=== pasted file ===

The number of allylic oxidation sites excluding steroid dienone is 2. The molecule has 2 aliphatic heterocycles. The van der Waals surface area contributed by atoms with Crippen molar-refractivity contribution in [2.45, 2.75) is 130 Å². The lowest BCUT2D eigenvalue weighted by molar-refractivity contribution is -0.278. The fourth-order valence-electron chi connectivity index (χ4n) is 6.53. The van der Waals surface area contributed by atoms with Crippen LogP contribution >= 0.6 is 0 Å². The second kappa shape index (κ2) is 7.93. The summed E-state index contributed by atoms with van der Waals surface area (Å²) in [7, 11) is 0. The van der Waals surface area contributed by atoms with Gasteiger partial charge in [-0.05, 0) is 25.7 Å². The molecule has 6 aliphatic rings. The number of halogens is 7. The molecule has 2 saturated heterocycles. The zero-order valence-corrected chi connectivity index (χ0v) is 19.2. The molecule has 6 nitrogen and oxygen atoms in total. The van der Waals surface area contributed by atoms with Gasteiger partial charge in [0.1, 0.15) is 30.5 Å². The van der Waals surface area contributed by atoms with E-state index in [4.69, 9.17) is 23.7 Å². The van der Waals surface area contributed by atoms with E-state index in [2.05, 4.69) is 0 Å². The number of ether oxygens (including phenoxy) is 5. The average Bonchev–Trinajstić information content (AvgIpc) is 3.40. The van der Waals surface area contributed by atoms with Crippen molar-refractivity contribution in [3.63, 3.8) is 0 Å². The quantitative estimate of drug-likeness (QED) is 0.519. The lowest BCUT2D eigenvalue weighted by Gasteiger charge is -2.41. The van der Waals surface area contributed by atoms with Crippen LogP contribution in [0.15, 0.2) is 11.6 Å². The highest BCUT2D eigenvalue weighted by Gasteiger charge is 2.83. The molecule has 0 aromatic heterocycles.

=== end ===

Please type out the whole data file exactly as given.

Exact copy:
The number of allylic oxidation sites excluding steroid dienone is 2. The molecule has 2 aliphatic heterocycles. The van der Waals surface area contributed by atoms with Crippen molar-refractivity contribution in [2.45, 2.75) is 130 Å². The lowest BCUT2D eigenvalue weighted by molar-refractivity contribution is -0.278. The fourth-order valence-electron chi connectivity index (χ4n) is 6.53. The van der Waals surface area contributed by atoms with Crippen LogP contribution >= 0.6 is 0 Å². The second kappa shape index (κ2) is 7.93. The summed E-state index contributed by atoms with van der Waals surface area (Å²) in [7, 11) is 0. The van der Waals surface area contributed by atoms with Gasteiger partial charge in [-0.05, 0) is 25.7 Å². The molecule has 6 aliphatic rings. The number of halogens is 7. The molecule has 2 saturated heterocycles. The zero-order valence-corrected chi connectivity index (χ0v) is 19.2. The molecule has 6 nitrogen and oxygen atoms in total. The van der Waals surface area contributed by atoms with Gasteiger partial charge in [0.1, 0.15) is 30.5 Å². The van der Waals surface area contributed by atoms with E-state index in [4.69, 9.17) is 23.7 Å². The van der Waals surface area contributed by atoms with E-state index in [2.05, 4.69) is 0 Å². The number of ether oxygens (including phenoxy) is 5. The average Bonchev–Trinajstić information content (AvgIpc) is 3.40. The van der Waals surface area contributed by atoms with Crippen molar-refractivity contribution in [3.63, 3.8) is 0 Å². The quantitative estimate of drug-likeness (QED) is 0.519. The lowest BCUT2D eigenvalue weighted by Gasteiger charge is -2.41. The van der Waals surface area contributed by atoms with Crippen LogP contribution in [0.15, 0.2) is 11.6 Å². The highest BCUT2D eigenvalue weighted by Gasteiger charge is 2.83. The molecule has 0 aromatic heterocycles.